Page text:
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All companies are concerned with failure and are hesitant to fail, but often it’s through failure that a company can grow and be stronger. History is filled with businesses that failed on their first attempt with a new product or service, but regrouped, went back to the drawing board, reevaluated, and came up with something that met the needs of their market. When your company is faced with failure, consider the following key points before starting over.
1. Listen to the explanation of why your product or service wasn’t accepted. If you can get past the initial disappointment and look at it as an opportunity to improve, the clients, potential customers, or businesses you’re pitching to will more often than not tell you why they didn’t like your product.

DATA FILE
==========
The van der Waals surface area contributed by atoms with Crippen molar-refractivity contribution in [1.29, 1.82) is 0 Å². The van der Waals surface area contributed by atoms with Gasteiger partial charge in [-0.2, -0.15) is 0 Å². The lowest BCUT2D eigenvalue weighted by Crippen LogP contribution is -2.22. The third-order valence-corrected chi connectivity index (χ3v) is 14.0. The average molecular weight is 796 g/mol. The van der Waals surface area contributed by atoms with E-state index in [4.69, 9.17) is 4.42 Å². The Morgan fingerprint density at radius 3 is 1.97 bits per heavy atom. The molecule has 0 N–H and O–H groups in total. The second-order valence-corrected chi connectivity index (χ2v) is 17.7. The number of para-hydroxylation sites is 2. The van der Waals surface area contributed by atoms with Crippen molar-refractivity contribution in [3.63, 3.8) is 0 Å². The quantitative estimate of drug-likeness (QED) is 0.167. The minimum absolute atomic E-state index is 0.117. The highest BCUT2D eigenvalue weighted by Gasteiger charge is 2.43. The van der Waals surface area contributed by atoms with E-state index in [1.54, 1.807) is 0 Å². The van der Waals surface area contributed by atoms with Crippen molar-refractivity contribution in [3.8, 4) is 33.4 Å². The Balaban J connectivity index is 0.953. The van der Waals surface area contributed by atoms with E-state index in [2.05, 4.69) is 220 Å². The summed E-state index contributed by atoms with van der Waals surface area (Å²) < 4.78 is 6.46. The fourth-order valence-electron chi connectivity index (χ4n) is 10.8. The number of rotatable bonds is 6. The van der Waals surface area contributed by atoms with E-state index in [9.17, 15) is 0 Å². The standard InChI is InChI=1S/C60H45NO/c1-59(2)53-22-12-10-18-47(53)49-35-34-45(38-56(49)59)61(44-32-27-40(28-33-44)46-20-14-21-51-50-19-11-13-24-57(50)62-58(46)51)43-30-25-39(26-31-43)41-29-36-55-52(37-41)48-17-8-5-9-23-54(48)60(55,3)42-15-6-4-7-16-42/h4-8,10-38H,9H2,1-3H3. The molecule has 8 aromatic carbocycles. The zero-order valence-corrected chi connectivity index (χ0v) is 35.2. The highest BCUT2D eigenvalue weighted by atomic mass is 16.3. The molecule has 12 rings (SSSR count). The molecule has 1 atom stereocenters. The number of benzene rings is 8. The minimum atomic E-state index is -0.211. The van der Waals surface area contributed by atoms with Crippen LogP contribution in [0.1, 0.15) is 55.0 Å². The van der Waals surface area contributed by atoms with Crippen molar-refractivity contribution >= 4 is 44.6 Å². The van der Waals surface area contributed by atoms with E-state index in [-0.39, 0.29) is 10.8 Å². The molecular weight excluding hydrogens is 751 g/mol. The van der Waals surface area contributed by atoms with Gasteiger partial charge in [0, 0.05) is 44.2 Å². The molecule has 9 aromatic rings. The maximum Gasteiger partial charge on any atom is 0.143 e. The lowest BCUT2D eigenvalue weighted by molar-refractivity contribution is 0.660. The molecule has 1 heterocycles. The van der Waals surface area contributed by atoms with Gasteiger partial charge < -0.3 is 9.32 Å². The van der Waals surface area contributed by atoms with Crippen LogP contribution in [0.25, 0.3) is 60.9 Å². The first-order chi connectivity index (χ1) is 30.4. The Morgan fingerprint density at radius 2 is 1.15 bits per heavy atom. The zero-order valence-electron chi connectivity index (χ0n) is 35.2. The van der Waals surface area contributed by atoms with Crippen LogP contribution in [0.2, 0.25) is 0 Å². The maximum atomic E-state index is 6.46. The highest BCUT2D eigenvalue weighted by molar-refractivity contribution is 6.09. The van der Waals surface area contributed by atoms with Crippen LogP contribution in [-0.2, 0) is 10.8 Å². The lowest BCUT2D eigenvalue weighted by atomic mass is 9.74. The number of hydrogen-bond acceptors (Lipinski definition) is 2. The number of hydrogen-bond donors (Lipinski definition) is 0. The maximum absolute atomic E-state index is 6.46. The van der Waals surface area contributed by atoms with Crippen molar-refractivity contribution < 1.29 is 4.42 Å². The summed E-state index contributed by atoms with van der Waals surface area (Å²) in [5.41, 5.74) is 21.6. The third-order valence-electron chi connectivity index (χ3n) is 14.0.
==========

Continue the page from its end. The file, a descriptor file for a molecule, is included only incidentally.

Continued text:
2. Don’t defend; ask questions. Put your ego aside for a few minutes and ask what would have compelled the client to purchase the product. Be open to criticism and suggestions.
3. Have the end goal in mind. Don’t be so concerned about who gets the credit or who’s going to look good. If the goal is to provide a product that will sell, don’t worry which department is the one that comes up with the winning solution or improvement.
Having passion about a product you’ve worked hard to develop is a valuable trait—but it’s not the only one that will lead to an abundance of sales. The ability to adjust to and adapt to constructive criticism is just as valuable. It will allow your company to see past a rejection and view it as another opportunity, as opposed to a final answer.
General Manager and Vice-President of the CodecSys Division
Salt Lake City
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